The traditional flurry of last-minute child welfare policy work from the Administration for Children and Families continued yesterday, with two memoranda on civil legal advocacy, and the lessons of and opportunities created by the coronavirus pandemic.
The first memo extols the importance of civil legal advocacy as an underutilized strategy for helping children and families, then consolidates a handy reference guide for all of the federal funding streams that states or counties might use to pay for it. The need for more and better legal support stems largely from the complex bureaucracy that often exists around eligibility for certain benefits, such as welfare or health care, that can keep families from getting access.
A 2017 study by Legal Services Corporation, the primary provider of government-funded legal assistance in America, found that 71% of low-income families experienced at least one civil legal issue that would benefit from representation, and just over half experienced two. Issues that fall within the realm of civil legal advocacy include evictions, eligibility for public benefits, child support, debt collection, immigration and disability rights.
“When a family is improperly denied access to public benefits on procedural or substantive grounds, or has another unmet civil legal need, legal professionals can assist the family or individual with enforcing their rights or accessing the supports to which they are entitled,” the memo said.
The Trump administration made news within the child welfare arena in 2018 when it, for the first time, permitted the use of the Title IV-E entitlement to help pay for parent and child counsel in child welfare cases, which despite the serious consequences at stake are not part of criminal law. This memo outlines several other federal funding streams that can be used for civil legal advocacy, including: Medicaid, Temporary Assistance for Needy Families, and the Maternal and Child Health Block Grant.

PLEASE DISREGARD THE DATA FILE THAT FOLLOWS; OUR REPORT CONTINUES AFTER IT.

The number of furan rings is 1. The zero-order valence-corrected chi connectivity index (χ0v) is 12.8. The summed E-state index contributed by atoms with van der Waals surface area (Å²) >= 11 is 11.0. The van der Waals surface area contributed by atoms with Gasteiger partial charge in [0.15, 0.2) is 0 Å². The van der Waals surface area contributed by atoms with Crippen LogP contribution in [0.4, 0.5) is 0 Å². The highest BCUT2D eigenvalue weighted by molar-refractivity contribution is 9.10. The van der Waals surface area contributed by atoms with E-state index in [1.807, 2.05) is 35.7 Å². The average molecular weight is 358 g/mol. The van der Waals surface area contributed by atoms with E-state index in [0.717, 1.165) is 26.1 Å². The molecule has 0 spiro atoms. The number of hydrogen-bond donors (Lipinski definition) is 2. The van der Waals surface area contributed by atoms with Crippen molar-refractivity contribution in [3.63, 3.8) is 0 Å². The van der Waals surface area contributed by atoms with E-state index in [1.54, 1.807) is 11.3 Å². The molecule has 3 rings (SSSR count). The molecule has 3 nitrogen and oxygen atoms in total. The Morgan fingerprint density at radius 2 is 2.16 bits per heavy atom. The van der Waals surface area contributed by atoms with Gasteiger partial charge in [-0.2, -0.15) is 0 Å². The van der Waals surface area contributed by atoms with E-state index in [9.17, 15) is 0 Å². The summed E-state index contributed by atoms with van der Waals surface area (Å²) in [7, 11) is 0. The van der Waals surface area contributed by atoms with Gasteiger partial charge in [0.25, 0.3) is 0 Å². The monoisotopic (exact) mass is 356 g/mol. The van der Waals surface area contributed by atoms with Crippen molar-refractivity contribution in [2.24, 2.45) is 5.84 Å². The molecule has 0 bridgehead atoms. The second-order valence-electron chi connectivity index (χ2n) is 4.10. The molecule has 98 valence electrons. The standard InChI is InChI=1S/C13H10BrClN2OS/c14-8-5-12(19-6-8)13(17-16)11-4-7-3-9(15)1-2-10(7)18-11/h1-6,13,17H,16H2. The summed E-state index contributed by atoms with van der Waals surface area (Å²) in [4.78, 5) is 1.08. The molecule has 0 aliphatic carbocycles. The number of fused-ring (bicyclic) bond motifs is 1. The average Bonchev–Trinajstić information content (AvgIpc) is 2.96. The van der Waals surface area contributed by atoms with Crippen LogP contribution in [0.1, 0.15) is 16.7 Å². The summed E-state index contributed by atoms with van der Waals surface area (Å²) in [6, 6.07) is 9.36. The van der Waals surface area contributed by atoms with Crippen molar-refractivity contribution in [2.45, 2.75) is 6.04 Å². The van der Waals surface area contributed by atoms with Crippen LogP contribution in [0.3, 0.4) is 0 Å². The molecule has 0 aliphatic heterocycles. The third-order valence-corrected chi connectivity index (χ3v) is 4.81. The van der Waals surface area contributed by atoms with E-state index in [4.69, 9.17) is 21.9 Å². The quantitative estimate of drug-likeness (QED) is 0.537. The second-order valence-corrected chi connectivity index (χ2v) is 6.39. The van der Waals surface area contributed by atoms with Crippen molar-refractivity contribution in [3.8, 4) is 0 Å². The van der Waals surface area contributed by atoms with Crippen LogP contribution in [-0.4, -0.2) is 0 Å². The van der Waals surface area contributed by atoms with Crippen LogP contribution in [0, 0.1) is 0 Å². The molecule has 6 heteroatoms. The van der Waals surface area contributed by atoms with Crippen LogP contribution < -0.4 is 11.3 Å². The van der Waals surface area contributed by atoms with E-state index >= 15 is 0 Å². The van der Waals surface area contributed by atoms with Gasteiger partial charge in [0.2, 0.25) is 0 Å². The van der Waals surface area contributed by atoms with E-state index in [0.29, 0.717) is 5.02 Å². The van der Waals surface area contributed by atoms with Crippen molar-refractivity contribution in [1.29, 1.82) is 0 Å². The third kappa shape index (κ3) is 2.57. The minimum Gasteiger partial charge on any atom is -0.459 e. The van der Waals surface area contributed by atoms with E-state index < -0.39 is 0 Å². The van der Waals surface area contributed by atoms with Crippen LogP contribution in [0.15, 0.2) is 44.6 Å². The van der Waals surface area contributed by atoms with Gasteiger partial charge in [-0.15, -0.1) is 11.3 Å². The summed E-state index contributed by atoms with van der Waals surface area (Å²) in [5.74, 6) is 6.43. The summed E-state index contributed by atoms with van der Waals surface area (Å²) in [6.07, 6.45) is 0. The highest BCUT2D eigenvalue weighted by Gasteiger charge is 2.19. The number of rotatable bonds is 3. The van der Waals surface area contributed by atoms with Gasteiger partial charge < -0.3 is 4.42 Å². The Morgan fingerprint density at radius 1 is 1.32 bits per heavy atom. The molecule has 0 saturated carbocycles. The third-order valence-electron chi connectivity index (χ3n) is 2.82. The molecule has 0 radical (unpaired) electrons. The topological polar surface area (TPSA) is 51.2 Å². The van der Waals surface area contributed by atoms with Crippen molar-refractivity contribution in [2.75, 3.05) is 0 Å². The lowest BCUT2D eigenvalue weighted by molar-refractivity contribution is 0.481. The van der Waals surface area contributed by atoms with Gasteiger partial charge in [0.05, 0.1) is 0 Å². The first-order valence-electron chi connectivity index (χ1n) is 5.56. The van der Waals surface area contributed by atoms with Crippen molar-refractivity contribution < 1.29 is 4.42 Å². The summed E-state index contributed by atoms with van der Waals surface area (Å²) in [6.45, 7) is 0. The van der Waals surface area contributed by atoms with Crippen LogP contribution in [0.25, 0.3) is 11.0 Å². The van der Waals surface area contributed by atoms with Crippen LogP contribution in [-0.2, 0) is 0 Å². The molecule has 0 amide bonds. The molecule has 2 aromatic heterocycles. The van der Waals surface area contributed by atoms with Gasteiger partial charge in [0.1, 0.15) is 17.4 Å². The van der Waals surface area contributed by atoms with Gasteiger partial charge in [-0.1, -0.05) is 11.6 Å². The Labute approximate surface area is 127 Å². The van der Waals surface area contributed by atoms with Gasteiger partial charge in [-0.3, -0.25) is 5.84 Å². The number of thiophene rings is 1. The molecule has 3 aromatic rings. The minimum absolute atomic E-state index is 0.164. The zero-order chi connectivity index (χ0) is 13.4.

The other memo released this week was titled “Emerging Transformed,” and serves as a clarion call of sorts to use the experience of the pandemic as a fulcrum for massive change in serving children and families.
“Our collective goal should be to take this important opportunity to promote lasting, positive, systems change, eliminate racial inequity and disparity in human services, and mobilize around health and healing so that all families and children can reach their maximum potential,” the memo said.
ACF identified two themes on which the pandemic has highlighted needed changes…
“Ongoing conversation and communication between ACF leadership and state, territorial, tribal, and county leaders have emphasized a clear need for more flexibility in how federal funding can be used to better support families, meet immediate concrete needs, and adjust how we provide services and supports.”
Race and Poverty:
“Many ACF programs are reactive in nature with funding for support available, or eligibility triggered, only after a family is experiencing severe difficulty, or trauma to children and families has occurred. This disadvantages families that already confront economic fragility and a host of societal conditions that make life harder and present proven challenges to health and well-being, including the trauma and the impact of racism.”
The memo also recommends that child welfare leadership resist the urge to move back toward “business as usual” as things start to normalize in the U.S., and to engage with parents, caregivers and young people with lived experience on what a post-COVID child welfare system should look like.
“There is a tremendous opportunity to reshape how we as a field conceive of and deliver human services nationally, provide those supports in innovative and more effective ways, and obtain positive outcomes,” ACF said.
Both of the documents, which are formally called information memorandum, were signed by ACF Assistant Secretary Lynn Johnson.